What if educators approached the curriculum as if the survival of our democracy depended on it? Believe it or not, they once did.
Between World War I and the civil rights era, American educators lived in the shadow of the ideological, political, cultural, and existential threat of totalitarianism. As Arthur Schlesinger Jr. (1949) warned, the rise of totalitarianism in Europe represented “more than an internal crisis for democratic society.” It represented “an internal crisis for democratic man” because there was potentially “a Hitler, a Stalin in every breast.”
Totalitarian leaders used propaganda, intolerance, and indoctrination to distort facts and convey an official state ideology. Consequently, totalitarian teachers taught students to be docile, obedient, and compliant. In contrast, democratic teachers deliberately avoided propaganda and indoctrination by teaching students to be open-minded, tolerant, balanced, and critical.
If “democracy as a way of life is to have a fighting chance for survival,” Alan Griffin (1942) insisted, then “the task of the democratic school is to make the student intelligent about his culture, rather than to win his adherence to a predetermined course of action.” Two decades later, social studies educators Donald Oliver and James Shaver (1966) noted: “the success of Fascist regimes . . . as well as the Russian Revolution marked the beginning of a serious new challenge to modern democratic government.” This challenge redirected democratic education in a more student-centered direction, focused on the cognitive processes of reflective thinking. As I demonstrate in my article, “The Origins of Classroom Deliberation: Democratic Education in the Shadow of Totalitarianism, 1938–1960,”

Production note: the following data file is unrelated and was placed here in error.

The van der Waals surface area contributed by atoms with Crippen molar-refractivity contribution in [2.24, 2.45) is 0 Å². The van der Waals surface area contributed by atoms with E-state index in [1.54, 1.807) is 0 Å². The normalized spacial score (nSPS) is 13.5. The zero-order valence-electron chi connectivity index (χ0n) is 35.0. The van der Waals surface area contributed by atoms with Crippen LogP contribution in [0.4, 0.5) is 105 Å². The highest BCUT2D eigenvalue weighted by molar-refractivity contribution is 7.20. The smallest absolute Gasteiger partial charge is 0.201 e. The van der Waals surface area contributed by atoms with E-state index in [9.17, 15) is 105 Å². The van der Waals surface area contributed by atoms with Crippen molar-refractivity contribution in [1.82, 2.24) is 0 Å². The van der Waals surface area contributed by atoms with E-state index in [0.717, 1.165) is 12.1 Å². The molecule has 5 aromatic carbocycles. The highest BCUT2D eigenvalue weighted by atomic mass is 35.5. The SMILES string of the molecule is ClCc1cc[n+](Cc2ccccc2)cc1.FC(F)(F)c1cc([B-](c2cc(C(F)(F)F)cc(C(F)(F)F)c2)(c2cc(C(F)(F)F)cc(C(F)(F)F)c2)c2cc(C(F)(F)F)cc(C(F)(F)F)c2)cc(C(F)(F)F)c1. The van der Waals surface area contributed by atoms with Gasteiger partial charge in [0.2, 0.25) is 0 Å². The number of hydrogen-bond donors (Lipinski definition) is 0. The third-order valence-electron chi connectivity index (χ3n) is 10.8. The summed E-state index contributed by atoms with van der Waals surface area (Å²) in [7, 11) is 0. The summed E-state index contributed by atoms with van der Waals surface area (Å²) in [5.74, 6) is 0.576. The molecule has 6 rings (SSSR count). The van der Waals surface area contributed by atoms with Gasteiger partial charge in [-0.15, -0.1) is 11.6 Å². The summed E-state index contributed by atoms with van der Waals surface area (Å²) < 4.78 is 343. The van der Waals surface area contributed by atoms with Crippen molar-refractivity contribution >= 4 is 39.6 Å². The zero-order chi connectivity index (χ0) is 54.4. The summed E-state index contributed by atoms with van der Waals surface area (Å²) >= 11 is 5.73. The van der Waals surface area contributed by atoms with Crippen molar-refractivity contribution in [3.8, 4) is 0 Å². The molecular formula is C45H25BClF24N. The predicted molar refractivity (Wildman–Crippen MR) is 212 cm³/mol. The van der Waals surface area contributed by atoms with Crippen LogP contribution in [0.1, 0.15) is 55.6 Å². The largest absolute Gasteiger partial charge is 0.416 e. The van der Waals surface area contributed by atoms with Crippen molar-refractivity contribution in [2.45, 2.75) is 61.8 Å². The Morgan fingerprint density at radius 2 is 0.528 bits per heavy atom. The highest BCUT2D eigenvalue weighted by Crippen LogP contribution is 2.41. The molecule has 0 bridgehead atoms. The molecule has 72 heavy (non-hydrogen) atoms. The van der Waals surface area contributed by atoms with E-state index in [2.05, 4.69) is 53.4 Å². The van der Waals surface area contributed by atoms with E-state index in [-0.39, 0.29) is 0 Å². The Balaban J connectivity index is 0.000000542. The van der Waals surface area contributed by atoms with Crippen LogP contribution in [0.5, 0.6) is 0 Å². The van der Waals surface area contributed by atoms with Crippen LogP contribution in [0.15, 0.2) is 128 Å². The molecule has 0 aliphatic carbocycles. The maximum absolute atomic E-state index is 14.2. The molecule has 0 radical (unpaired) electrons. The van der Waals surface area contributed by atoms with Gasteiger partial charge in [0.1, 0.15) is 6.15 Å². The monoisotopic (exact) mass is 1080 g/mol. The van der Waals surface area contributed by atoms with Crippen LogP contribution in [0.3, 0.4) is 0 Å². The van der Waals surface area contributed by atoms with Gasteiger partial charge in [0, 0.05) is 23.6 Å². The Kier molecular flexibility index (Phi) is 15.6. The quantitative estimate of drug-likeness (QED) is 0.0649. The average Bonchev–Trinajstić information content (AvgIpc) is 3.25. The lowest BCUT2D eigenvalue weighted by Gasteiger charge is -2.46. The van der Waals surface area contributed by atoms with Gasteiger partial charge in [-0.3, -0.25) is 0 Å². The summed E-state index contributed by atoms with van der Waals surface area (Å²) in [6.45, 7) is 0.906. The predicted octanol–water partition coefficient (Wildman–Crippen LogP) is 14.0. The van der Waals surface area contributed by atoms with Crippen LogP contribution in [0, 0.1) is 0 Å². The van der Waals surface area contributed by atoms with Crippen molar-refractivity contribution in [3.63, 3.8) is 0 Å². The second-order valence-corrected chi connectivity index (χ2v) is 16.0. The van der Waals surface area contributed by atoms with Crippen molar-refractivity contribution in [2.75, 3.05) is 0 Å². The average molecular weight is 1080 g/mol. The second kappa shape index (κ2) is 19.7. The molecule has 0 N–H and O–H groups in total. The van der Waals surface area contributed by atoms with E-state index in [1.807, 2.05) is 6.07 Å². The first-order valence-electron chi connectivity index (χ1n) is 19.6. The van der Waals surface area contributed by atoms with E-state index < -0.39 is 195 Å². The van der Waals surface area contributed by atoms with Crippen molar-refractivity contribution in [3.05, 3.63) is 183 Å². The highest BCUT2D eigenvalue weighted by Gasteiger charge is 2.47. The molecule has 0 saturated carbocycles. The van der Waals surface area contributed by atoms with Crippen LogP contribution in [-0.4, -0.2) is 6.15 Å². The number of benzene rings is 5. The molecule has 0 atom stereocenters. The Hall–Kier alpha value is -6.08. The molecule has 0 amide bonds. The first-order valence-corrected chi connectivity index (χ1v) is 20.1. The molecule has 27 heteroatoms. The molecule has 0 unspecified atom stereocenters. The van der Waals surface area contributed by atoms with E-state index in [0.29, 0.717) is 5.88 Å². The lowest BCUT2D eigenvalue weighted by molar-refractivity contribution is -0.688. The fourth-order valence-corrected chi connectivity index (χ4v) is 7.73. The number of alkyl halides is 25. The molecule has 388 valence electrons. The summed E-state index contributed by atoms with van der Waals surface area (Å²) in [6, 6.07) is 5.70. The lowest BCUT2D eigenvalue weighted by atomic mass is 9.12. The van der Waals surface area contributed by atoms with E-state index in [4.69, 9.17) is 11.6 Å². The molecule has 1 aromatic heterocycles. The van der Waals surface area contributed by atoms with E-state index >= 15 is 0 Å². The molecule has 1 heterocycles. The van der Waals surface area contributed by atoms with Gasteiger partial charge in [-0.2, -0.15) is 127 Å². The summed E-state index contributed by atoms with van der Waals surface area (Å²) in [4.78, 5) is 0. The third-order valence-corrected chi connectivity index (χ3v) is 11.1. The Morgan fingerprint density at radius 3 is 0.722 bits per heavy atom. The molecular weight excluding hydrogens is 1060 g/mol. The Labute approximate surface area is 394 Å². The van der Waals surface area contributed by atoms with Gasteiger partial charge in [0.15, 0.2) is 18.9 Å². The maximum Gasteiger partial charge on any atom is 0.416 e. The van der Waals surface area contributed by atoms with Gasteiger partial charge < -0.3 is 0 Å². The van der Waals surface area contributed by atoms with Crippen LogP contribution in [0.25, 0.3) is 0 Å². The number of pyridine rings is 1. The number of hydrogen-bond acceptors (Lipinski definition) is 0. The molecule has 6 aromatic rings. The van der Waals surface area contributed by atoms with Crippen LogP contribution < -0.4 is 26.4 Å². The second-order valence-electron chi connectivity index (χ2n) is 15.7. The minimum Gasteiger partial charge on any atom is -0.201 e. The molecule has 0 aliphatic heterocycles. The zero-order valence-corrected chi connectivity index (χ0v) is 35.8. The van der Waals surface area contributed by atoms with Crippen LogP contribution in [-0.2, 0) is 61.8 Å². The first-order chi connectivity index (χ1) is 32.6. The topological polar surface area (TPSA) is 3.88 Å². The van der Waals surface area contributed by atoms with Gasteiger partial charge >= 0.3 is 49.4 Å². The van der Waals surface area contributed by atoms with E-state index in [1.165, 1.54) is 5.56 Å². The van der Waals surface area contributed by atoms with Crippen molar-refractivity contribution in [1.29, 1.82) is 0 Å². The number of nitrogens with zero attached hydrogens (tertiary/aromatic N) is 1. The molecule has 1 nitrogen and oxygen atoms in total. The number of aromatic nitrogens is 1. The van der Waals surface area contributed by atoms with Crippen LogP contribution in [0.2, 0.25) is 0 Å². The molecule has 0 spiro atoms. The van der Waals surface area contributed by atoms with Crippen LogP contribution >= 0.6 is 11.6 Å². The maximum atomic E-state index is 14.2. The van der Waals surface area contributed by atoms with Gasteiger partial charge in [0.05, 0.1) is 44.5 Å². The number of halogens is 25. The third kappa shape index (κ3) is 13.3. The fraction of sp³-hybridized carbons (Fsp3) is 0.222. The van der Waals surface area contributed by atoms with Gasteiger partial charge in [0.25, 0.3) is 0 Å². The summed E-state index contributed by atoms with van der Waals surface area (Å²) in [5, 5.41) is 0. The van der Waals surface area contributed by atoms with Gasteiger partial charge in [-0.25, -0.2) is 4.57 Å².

this challenge gave the social studies curriculum an overall sense of unity and purpose that has largely been missing since the 1960s.
Without the concrete examples of totalitarian regimes to serve as foils to democratic life, the civic function of education today has been diverted and subsumed in the current emphasis on college and career readiness. The threat of totalitarianism may have been detrimental to the political, psychological, financial, and cultural health of the nation, but it appears to have been beneficial to educators seeking to place thoughtful civic education at the center of the curriculum. Can educators fully retrieve the civic function of education, or was the major focus on civic education just a contingency of a bygone era? Does the current focus on college and career readiness betray the long-standing role of schools in the preservation of democratic life?
Griffin, A. (1942). A philosophical approach to the subject matter preparation of teachers of history
(p. 97) (Unpublished doctoral dissertation). Ohio State University, Columbus.
Oliver, D., & Shaver, J. (1966). Teaching public issues in the high school
(p. 16). Boston: Houghton Mifflin.
Schlesinger, A., Jr. (1949). The vital center
(p. 250). New York: Riverside Press.